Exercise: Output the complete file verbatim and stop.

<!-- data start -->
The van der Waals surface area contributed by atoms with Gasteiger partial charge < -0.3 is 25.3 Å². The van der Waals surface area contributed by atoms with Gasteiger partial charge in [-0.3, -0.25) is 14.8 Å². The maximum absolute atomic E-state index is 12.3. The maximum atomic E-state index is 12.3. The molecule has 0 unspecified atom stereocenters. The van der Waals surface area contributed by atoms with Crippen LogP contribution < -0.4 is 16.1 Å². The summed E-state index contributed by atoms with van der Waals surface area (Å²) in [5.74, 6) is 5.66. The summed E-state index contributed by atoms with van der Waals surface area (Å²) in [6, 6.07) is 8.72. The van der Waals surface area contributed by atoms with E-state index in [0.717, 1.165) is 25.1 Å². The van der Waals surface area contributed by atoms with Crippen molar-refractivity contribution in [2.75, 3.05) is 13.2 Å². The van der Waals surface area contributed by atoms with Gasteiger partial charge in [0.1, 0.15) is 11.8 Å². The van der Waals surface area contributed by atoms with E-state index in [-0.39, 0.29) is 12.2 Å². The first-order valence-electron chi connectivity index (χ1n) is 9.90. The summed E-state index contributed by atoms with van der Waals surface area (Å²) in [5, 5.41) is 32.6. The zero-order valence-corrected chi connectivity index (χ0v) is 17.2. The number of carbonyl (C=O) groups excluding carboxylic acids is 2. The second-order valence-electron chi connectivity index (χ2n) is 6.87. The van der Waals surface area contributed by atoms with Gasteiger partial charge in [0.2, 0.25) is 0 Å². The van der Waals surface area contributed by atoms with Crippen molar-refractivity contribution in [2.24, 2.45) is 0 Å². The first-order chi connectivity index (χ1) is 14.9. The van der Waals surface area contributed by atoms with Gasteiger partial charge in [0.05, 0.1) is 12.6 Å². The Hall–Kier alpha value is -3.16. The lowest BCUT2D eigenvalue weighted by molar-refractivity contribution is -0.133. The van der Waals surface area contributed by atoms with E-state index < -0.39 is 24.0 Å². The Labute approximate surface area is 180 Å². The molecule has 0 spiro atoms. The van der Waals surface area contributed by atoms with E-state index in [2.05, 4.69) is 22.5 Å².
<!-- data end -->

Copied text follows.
The van der Waals surface area contributed by atoms with Gasteiger partial charge < -0.3 is 25.3 Å². The van der Waals surface area contributed by atoms with Gasteiger partial charge in [-0.3, -0.25) is 14.8 Å². The maximum absolute atomic E-state index is 12.3. The maximum atomic E-state index is 12.3. The molecule has 0 unspecified atom stereocenters. The van der Waals surface area contributed by atoms with Crippen LogP contribution < -0.4 is 16.1 Å². The summed E-state index contributed by atoms with van der Waals surface area (Å²) in [5.74, 6) is 5.66. The summed E-state index contributed by atoms with van der Waals surface area (Å²) in [6, 6.07) is 8.72. The van der Waals surface area contributed by atoms with E-state index in [0.717, 1.165) is 25.1 Å². The van der Waals surface area contributed by atoms with Crippen molar-refractivity contribution in [2.75, 3.05) is 13.2 Å². The van der Waals surface area contributed by atoms with Gasteiger partial charge in [0.1, 0.15) is 11.8 Å². The van der Waals surface area contributed by atoms with E-state index in [-0.39, 0.29) is 12.2 Å². The first-order valence-electron chi connectivity index (χ1n) is 9.90. The summed E-state index contributed by atoms with van der Waals surface area (Å²) in [5, 5.41) is 32.6. The zero-order valence-corrected chi connectivity index (χ0v) is 17.2. The number of carbonyl (C=O) groups excluding carboxylic acids is 2. The second-order valence-electron chi connectivity index (χ2n) is 6.87. The van der Waals surface area contributed by atoms with Gasteiger partial charge in [0.2, 0.25) is 0 Å². The van der Waals surface area contributed by atoms with Crippen molar-refractivity contribution in [2.24, 2.45) is 0 Å². The first-order chi connectivity index (χ1) is 14.9. The van der Waals surface area contributed by atoms with Gasteiger partial charge in [0.05, 0.1) is 12.6 Å². The Hall–Kier alpha value is -3.16. The lowest BCUT2D eigenvalue weighted by molar-refractivity contribution is -0.133. The van der Waals surface area contributed by atoms with E-state index < -0.39 is 24.0 Å². The Labute approximate surface area is 180 Å². The molecule has 0 spiro atoms. The van der Waals surface area contributed by atoms with E-state index in [2.05, 4.69) is 22.5 Å².